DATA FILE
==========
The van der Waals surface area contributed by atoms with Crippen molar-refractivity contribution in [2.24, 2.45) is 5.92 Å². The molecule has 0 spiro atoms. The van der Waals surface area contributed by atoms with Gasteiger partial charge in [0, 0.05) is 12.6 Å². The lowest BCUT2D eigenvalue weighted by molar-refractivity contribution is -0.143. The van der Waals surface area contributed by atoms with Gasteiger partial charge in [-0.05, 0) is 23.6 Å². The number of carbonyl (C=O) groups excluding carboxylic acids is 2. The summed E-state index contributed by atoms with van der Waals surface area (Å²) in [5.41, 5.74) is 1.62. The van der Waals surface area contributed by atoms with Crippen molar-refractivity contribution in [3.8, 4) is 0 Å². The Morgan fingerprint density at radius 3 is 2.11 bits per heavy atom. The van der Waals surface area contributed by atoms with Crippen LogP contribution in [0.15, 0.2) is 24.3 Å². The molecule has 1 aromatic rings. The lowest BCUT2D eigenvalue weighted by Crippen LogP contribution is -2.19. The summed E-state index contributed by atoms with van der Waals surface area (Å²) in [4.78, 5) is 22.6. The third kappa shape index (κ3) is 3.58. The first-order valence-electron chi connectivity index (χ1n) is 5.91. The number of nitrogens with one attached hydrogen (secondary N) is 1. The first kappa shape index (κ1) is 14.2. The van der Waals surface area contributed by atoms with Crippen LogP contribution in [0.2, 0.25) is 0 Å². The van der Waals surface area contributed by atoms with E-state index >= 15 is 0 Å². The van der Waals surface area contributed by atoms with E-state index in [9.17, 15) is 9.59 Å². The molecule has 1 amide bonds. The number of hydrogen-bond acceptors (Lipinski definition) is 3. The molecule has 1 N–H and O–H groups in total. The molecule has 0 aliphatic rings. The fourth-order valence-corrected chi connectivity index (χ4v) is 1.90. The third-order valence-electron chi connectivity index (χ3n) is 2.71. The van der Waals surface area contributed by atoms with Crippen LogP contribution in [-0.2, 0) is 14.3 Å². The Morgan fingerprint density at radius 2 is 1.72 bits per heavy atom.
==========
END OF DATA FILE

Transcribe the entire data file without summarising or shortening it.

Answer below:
The van der Waals surface area contributed by atoms with Crippen molar-refractivity contribution in [2.24, 2.45) is 5.92 Å². The molecule has 0 spiro atoms. The van der Waals surface area contributed by atoms with Gasteiger partial charge in [0, 0.05) is 12.6 Å². The lowest BCUT2D eigenvalue weighted by molar-refractivity contribution is -0.143. The van der Waals surface area contributed by atoms with Gasteiger partial charge in [-0.05, 0) is 23.6 Å². The number of carbonyl (C=O) groups excluding carboxylic acids is 2. The summed E-state index contributed by atoms with van der Waals surface area (Å²) in [5.41, 5.74) is 1.62. The van der Waals surface area contributed by atoms with Crippen molar-refractivity contribution in [3.8, 4) is 0 Å². The Morgan fingerprint density at radius 3 is 2.11 bits per heavy atom. The van der Waals surface area contributed by atoms with Crippen LogP contribution in [0.15, 0.2) is 24.3 Å². The molecule has 1 aromatic rings. The lowest BCUT2D eigenvalue weighted by Crippen LogP contribution is -2.19. The summed E-state index contributed by atoms with van der Waals surface area (Å²) in [4.78, 5) is 22.6. The third kappa shape index (κ3) is 3.58. The first-order valence-electron chi connectivity index (χ1n) is 5.91. The number of nitrogens with one attached hydrogen (secondary N) is 1. The first kappa shape index (κ1) is 14.2. The van der Waals surface area contributed by atoms with Crippen LogP contribution in [0.2, 0.25) is 0 Å². The van der Waals surface area contributed by atoms with E-state index >= 15 is 0 Å². The van der Waals surface area contributed by atoms with E-state index in [9.17, 15) is 9.59 Å². The molecule has 1 amide bonds. The number of hydrogen-bond acceptors (Lipinski definition) is 3. The molecule has 1 N–H and O–H groups in total. The molecule has 0 aliphatic rings. The fourth-order valence-corrected chi connectivity index (χ4v) is 1.90. The third-order valence-electron chi connectivity index (χ3n) is 2.71. The van der Waals surface area contributed by atoms with Crippen LogP contribution in [-0.2, 0) is 14.3 Å². The Morgan fingerprint density at radius 2 is 1.72 bits per heavy atom.